Adams closes this portion of the letter by claiming that Constitution compels him to be neutral in this matter, but pledges that he will "never be a zealous advocate for sitting in New York." He then turns his attention to a second unanswered letter from Rush, this one from 22 April, which urged Adams to use his influence to secure the appointment of Chief Justice of the Supreme Court for James Wilson, Rush's fellow Pennsylvanian. Adams responds:

"My Situation, at the head of the Senate, where I was placed by the People at large, not as the Members were by their Legislatures, instead of giving me an Influence as you Suppose will prevent me, from having any.— Mr Wilson, I have long known esteemed and respected: but, if I had a Vote, I could not promise to give it to him to be Chief Justice.— All Things considered, that have ever come to my knowledge I feel myself inclined to wish, because I am fully convinced, that Services, Hazards, Abilities and Popularity, all properly weighed, the Ballance is in favour of Mr Jay.— One of the Judges I wish Mr Wilson to be: and the difference is not great between the first and the other Judges." Adams's wish was in this case fulfilled, as President Washington nominated, and the Senate confirmed, John Jay as the first Chief Justice and Wilson as one of the first Associate Justices.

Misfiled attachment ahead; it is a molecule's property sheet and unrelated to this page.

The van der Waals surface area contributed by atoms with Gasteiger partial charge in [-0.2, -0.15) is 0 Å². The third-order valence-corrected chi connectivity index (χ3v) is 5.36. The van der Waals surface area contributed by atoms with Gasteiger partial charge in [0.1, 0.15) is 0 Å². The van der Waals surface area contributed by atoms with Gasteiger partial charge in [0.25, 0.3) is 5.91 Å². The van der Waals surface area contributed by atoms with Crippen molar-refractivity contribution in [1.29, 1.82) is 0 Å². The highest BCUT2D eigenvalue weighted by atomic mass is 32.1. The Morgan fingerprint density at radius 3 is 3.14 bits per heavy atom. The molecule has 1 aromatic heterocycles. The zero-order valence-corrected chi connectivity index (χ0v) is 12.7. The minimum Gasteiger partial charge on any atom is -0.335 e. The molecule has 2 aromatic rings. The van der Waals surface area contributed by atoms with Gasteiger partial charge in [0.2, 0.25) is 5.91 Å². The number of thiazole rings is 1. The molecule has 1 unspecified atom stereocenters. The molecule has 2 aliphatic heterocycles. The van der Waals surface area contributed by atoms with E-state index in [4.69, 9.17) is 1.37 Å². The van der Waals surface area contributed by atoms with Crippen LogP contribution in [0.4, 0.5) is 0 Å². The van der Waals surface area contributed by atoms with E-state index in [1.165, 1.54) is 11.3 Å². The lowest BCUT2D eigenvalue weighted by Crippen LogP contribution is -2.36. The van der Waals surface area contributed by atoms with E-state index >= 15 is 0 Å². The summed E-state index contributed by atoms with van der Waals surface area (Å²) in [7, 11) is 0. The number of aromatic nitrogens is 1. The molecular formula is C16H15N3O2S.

The tone of Adams's letter then becomes someone sharper, as he reprimands his friend for some of the special pleading in his request. Adams also bemoans the "scurvy" office of Vice President, which he had inaugurated less than a month before: "You say I had not a firmer Friend in the late Election. I must protest against this mode of reasoning. I am not obliged to vote for a Man because he voted for me, had my office been ever so lucrative or ever so important.— But ask your own heart.— is not my Election to this office in the Scurvy manner in which it was done, a Curse rather than a Blessing?— Is there Gratitude? is there Justice? is there common Sense or decency in this Business? Is it not an indelible Stain on our Country, Countrymen and Constitution? I assure you I think it so, and nothing but an apprehension of great Mischief, and the final failure of the Government, from my Refusal and assigning my reasons for it, prevented me from Spurning it."

In concluding the letter, the Vice President reaffirms his friendship with Rush, but makes clear that he does not to receive any further appeals that suggest a susceptibility to venality. "Now my Friend we start Fair— Never must I again hear a Selfish Motive urged to me, to induce my Vote or Influence in publick affairs. I never served the Public one moment in my Life, but to the loss and injury of myself and my Children, and I Suffer as much by it, at this Moment as ever.

REFERENCE: (Early Access Link; text from Adams Family Papers Letterbooks, with scores of variations, many substantive, from the original letter)


The Alexander Biddle Papers (Parke-Bernet, 24 May 1943, lot 12)